Last week, I was invited to participate in D&D Encounters, sign books, and answer questions to promote the release of the Book of Vile Darkness. I had a great time and met some fantastic people. It heartens me to find such an active and vibrant gaming community in what is effectively my back yard. While I enjoyed myself immensely, I was surprised by the difficulties still have running skill challenges. And my surprise has prompted me to spend even more words on this topic.
The first mistake we made with skill challenge design is to make more of them than they actually are. You can find their genesis in 3rd edition’s Unearthed Arcana as complex skill checks. A skill challenge is nothing more that a group of checks utilizing the various access points by which player characters interact with the game world and abide by an organizational structure that ought to promote tension, drama, and excitement. Thus, one should only use skill challenges in situations where the problem to overcome is more than roleplaying or a single check can solve and also stands at the narrative fork, where success leads to one outcome and failure leads to another. Of course, a skill challenge might lead to several different paths, but most have a binary outcome. Success means the adventurers achieve some narrative victory and the story progresses. Failure means the adventurers suffer a narrative setback and must find some other way to progress the story.
That’s it. That’s what a skill challenge should do in almost every situation. But this isn’t the case is it? Many traps can only be disarmed after 4 successful Thievery checks before 3 failures, when really one check should suffice. Many NPC encounters pile up required skill checks to overcome the challenge when simple roleplaying ought to resolve the situation. How many overland journeys involve skill challenges when clearly all a DM really wants is to get the heroes from point A to point B. I’m guilty of these terrible skill challenges. Hell, most people who have worked on 4th edition have put out a few stinkers. Why? Because I’m not entirely convinced we knew what skill challenges were supposed to do in the first place.
The solution? Ignore them or simplify them.
A DM should always assess all skill challenges in any published adventure he or she would run and the best criteria for judging a good skill challenge are the stakes. What happens if the PCs fail? Is there an interesting or compelling result? If not, you should either create one or just skip the challenge. For example, consider any of the “journey skill challenges.” Often, these operate only as resource drains, existing solely to tax healing surges from PCs, healing surges PCs will simply get back when they take their next extended rest. Even if the PCs have a fight or two after the challenge, most groups will hole up and rest before pushing on with the adventure. In the end, nothing interesting happens and the entire process is nothing more than an exercise in dice rolling.
Let me pick on myself. “Siege of Bordrin’s Watch” was one of my first 4e adventures and I committed a grave sin with a few of the skill challenges. In particular, there’s the Monastery of the Sundered Chain skill challenge. My intent was to recall the wandering monster tables from the old days within the skill challenge framework. The PCs make a series of skill checks. With victory, they reach the monastery or get back to Overlook without trouble. With failure, they have to fight a randomly determined group of monsters. At the time, I thought this was a cool way to deal with overland travel. Now, I’m not so convinced.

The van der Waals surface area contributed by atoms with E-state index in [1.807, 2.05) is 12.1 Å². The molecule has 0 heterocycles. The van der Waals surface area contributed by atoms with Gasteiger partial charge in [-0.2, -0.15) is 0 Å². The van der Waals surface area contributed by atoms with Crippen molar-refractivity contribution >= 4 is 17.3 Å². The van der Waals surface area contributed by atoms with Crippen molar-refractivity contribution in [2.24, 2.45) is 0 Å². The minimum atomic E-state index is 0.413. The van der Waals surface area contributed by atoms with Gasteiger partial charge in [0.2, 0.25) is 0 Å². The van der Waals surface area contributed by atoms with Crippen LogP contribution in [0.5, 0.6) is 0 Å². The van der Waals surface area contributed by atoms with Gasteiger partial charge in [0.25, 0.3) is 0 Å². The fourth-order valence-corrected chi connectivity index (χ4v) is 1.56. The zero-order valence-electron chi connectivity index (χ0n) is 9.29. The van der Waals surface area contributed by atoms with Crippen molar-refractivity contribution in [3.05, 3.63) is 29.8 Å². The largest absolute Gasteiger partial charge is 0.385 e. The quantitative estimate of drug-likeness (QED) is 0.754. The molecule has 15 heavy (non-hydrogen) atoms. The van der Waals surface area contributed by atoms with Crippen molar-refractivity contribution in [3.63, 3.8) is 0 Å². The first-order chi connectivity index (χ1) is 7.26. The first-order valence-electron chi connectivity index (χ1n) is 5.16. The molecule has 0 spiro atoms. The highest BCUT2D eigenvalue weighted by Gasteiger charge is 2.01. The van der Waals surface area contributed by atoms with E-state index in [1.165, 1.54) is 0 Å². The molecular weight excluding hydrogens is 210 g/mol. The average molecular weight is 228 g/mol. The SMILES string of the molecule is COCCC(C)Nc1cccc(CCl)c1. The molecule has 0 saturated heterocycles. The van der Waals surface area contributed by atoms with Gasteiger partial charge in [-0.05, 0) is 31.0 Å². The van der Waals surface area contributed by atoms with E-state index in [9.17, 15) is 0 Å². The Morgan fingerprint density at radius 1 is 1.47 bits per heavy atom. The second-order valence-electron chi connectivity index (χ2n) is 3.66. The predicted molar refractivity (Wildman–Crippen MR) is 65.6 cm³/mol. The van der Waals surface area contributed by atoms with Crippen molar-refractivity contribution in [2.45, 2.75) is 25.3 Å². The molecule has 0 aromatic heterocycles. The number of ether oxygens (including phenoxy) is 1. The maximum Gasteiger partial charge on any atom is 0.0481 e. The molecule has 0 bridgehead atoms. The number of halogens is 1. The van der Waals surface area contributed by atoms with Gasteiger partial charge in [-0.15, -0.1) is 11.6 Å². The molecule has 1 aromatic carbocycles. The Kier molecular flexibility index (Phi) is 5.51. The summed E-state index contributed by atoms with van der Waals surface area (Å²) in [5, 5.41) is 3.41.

Here’s why. Each time the group travels, the DM feels obligated to run them through the skill challenge. There’s nothing dramatic about this sequence and the consequences of failure are nothing more than simply draining away resources. A far better solution would have been to build an optional table with some roleplaying, exploration, and combat encounters. Then I should have offered basic instructions for dealing with these encounters (conflict, avoid, parlay, and so on) in broad terms. I might have a brief section on sneaking past the orc raiders, chatting up the gnoll marauders, taming the hippogriffs, and include suggested skills for dealing with each.
Or, if I wanted to preserve the skill challenge element, I should have woven the challenge into the story. Rather than make this a drain, I could have built actual stakes. For example, if the PCs succeed on the skill challenge to reach the monastery, they find Kalad the Paladin alive. If they fail, they become delayed and find his body amongst the other dead dwarves. Since time becomes a component, I would have built this as a staged challenge, where the PCs must find ways to overcome certain obstacles encountered en route. The first obstacle might have been orc scouts, the second a terrain feature, and the third a roleplaying encounter that would alert the PCs to what lies ahead and maybe foreshadow Kalad a bit—perhaps a fleeing survivor reports on what happened at the monastery.
If I were running this adventure today, I would make these changes using the material in the adventure without a doubt. Or, I would just cut the challenge altogether and instead slip in a combat encounter or maybe just describe the PCs’ journey to the monastery, skipping the challenge entirely. In this adventure or any adventure, don’t ever feel obligated to run skill challenges. If the challenge has no significant consequences, you best serve your players by cutting it, letting them get through the challenge with fewer successes or, best of all, strengthen the challenge by giving it teeth, with real consequences that shape how the adventure unfolds.